The Hammond Times’ owner didn’t survive his ex-wife by long. Sidmon McHie owned a vast stock farm and golf course on the Kankakee River near Momence, Illinois. His obituary notes that “McHie, despite his advanced age, insisted on driving his own automobile because he said that to employ a private chauffeur would remove a man from an essential occupation.” (World War II was still on.) On August 25, 1944, the 81-year-old McHie was hit by a train while driving his car. He died five days later. McHie’s nephew, James S. DeLaurier, took control of the Hammond Times.
The Times dropped Hammond from its name in 1967 and began representing all of northwestern Indiana. It moved its offices to Munster in 1989. Today, the Times of Northwest Indiana is the second-largest newspaper in the state, ranking only behind the Indianapolis Star. Local editions cover Munster, Crown Point, and Valparaiso.
Hoosier State Chronicles expects to have almost two decades of the Lake County Times uploaded and searchable on our website by mid-January 2016.
The best-known maritime disaster of 1912 was obviously the loss of the Titanic. Yet that winter had been fierce in the Midwest. From January to March, ice floes and so-called “icebergs” on Lake Michigan caused more than the usual disruption to shipping, and large parts of the lake froze over.
On March 11, with the great passenger liner’s doom still a month out, Chicagoans got something of a comic omen of that disaster. Afterwards, in late April, fishermen on the lakeshore near Gary, Indiana, made a surprise discovery — a find both morbid and funny.
The short-lived cargo freighter Flora M. Hill had been outfitted in 1910 at Kenosha, Wisconsin, just north of Chicago. Until its demise in March 1912, the ship hauled goods and passengers between Milwaukee, Green Bay and the Windy City. A steel steamer weighing over four-hundred tons, the vessel belonged to the Hill Steamboat Line of Kenosha and was captained by Wallace W. Hill, son of Ludlow Hill, a commercial fisherman who worked out of Drummond Island, Michigan.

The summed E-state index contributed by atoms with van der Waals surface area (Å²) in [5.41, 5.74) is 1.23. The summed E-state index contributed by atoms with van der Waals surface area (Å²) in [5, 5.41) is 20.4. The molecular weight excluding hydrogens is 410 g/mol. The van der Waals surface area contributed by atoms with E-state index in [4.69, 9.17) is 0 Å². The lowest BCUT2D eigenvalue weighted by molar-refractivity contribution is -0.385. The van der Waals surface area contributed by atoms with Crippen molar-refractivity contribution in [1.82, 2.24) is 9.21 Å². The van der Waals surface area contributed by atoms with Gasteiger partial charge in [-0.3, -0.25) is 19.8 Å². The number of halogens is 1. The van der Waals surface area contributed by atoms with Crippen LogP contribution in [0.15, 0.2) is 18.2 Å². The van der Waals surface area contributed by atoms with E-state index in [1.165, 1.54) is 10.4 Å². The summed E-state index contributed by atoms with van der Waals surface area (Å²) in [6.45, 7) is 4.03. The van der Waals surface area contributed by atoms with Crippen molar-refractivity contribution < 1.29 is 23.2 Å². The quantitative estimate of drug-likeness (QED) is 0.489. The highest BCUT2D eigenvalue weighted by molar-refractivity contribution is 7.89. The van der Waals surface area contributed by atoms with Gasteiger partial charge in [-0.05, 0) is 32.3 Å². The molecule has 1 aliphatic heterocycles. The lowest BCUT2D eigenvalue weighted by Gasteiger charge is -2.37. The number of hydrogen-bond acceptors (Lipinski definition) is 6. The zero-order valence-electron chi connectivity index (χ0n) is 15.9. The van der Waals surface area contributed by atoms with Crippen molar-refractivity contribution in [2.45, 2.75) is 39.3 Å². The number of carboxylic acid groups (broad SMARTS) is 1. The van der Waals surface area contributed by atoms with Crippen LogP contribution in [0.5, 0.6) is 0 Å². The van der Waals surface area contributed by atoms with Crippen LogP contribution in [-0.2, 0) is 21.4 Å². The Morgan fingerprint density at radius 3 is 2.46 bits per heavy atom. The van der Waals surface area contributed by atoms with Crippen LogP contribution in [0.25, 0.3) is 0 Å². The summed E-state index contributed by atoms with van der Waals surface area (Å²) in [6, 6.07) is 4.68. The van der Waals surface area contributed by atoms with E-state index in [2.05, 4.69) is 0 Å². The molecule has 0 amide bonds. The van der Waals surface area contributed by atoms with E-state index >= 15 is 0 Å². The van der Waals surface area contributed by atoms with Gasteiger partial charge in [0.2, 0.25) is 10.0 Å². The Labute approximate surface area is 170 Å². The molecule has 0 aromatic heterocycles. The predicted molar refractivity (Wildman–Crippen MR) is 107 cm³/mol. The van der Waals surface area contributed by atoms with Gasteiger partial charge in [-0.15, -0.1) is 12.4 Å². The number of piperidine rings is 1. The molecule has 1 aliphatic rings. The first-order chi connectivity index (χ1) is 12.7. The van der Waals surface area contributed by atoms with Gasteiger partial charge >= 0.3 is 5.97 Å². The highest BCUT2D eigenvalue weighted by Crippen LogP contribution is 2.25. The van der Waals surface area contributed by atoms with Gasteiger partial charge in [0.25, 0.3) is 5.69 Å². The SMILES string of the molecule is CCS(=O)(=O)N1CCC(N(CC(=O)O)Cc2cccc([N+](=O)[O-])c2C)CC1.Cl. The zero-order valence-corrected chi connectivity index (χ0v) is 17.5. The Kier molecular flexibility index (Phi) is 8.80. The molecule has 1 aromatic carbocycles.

This vessel hadn’t always been a freighter, though. Originally, the Flora M. Hill was a U.S. government-owned lighthouse tender named the Dahlia. Built in 1874 by the firm of Neafie & Levy in the Philadelphia shipyards, then put into commission at Detroit, during the 1880s and ’90s the Dahlia was used by the U.S. Lifesaving Service to carry out annual lighthouse inspections up and down Lake Michigan and Lake Superior. The crew set out iron buoys near the treacherous shoals around the Straits of Mackinac and the rocky reefs off the northern U.P. They also submitted ice reports.
(The lighthouse tender Dahlia, later re-outfitted as the Flora M. Hill, in Chicago harbor, during the winter of 1891.)
The “ancient” Dahlia wasn’t considered a reliable vessel, though. Mariners even complained that she had “to run for shelter every time a slight breeze springs up, and is totally unfitted for service in early spring or late in the fall.” In summer 1903, the Lifesaving Service replaced her with then newer Sumac. Then in 1909, the Hill Steamboat Company of Kenosha purchased her outright from the government, turned her into a cargo vessel, and gave her a new name.
Almost as soon as she went back into service, as a ferry between Chicago and points north, the Flora M. Hill figured into an unexplained “wireless hoax.”